Again, even fairly simple concepts such as red or processed meat can be interpreted differently in different places, so pooling the information to obtain bigger data sets doesn't necessarily help. 'Sausages cause cancer' might make a nice headline, but some are made from cured meat and others not, some from pork and others not, the cures might or might not contain nitrates. The differences would seem to me to be pertinent.

I'm also somewhat concerned that a study into the health effects of meat eating was criticised for not taking into account the environmental issues. I hope this doesn't signal a revisionist trend to muddy the health effects of, for example tobacco, by noting that it causes all sorts of problems but is vegan and relatively low carbon.

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Re: Healthy Eating

Postby Earthmaiden » Fri Jul 30, 2021 4:00 pm

We have discussed intensive farming in the USA before and know that antibiotics are routinely given to animals just in case they've anything that needs clearing up in the final stages before slaughter rather than only if they need them. Not just in the USA of course.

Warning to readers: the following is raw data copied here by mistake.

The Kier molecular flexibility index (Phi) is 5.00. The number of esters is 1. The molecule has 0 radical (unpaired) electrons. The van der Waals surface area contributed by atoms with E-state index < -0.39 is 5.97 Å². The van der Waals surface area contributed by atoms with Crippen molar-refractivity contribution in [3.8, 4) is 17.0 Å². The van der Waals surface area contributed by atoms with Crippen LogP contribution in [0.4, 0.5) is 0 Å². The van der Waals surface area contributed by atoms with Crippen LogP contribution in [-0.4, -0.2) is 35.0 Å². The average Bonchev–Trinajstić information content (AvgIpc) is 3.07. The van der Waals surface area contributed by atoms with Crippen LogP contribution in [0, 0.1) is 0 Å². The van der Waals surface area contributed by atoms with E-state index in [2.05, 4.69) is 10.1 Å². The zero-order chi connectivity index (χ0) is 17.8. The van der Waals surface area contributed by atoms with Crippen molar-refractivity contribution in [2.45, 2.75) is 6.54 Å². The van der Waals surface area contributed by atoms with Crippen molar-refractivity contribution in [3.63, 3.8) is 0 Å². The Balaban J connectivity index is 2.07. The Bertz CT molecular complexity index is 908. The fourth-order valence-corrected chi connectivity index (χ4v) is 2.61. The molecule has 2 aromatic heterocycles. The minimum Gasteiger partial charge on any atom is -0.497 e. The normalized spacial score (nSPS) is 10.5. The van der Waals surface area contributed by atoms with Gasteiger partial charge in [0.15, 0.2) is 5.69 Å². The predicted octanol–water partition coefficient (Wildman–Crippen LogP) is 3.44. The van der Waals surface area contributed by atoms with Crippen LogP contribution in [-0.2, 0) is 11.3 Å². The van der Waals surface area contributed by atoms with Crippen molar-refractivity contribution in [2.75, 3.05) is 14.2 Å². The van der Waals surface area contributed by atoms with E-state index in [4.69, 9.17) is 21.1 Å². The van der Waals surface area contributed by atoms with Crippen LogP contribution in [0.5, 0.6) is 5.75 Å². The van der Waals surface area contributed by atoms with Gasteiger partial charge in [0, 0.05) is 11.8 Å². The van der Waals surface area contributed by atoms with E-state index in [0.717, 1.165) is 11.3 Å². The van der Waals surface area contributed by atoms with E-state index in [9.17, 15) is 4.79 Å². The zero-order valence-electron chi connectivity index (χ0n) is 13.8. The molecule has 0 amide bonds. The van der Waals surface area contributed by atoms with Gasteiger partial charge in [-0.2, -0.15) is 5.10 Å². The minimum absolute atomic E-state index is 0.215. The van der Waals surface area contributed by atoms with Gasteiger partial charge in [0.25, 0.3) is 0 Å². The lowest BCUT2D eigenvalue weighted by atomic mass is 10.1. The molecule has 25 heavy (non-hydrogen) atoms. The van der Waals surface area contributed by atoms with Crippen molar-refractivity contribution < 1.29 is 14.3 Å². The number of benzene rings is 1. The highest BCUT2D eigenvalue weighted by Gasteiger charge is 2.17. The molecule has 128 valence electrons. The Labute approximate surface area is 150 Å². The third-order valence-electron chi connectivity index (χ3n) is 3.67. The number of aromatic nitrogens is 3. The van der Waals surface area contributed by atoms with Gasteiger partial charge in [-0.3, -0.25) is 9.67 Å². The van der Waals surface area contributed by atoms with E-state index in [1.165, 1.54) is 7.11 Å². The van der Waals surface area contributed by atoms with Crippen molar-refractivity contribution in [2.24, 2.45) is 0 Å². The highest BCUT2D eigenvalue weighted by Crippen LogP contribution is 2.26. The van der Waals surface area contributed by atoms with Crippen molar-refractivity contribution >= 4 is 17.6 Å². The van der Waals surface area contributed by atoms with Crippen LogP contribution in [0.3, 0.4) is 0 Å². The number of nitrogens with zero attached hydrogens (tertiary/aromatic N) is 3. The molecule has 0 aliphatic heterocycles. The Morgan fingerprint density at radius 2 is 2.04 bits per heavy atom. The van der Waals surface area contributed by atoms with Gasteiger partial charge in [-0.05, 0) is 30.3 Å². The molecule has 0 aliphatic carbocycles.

A friend in the USA has just posted this in FB. " Just heard from a friend who was hospitalized for 3 days and just got out yesterday after she stopped at a restaurant and ate a meat based meal (she rarely eats meat). The hospital had to figure out what type of anti biotics the animal was given in order to treat her with antibiotics needed to help her".

Obviously I don't know the whole tale - but it makes you think.

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Re: Healthy Eating

Postby Amyw » Fri Jul 30, 2021 5:05 pm

I find the whole scientific /nutritional information a bit of a minefield at the best of times . Realistically , a diet free from as much processed food as possible is the best thing for us all .

I imagine as an online community with a strong interest in food , we eat much less processed /convenience food that the average . But chocolate , bread and most importantly wine :bounce: are all processed but highly essential in my opinion.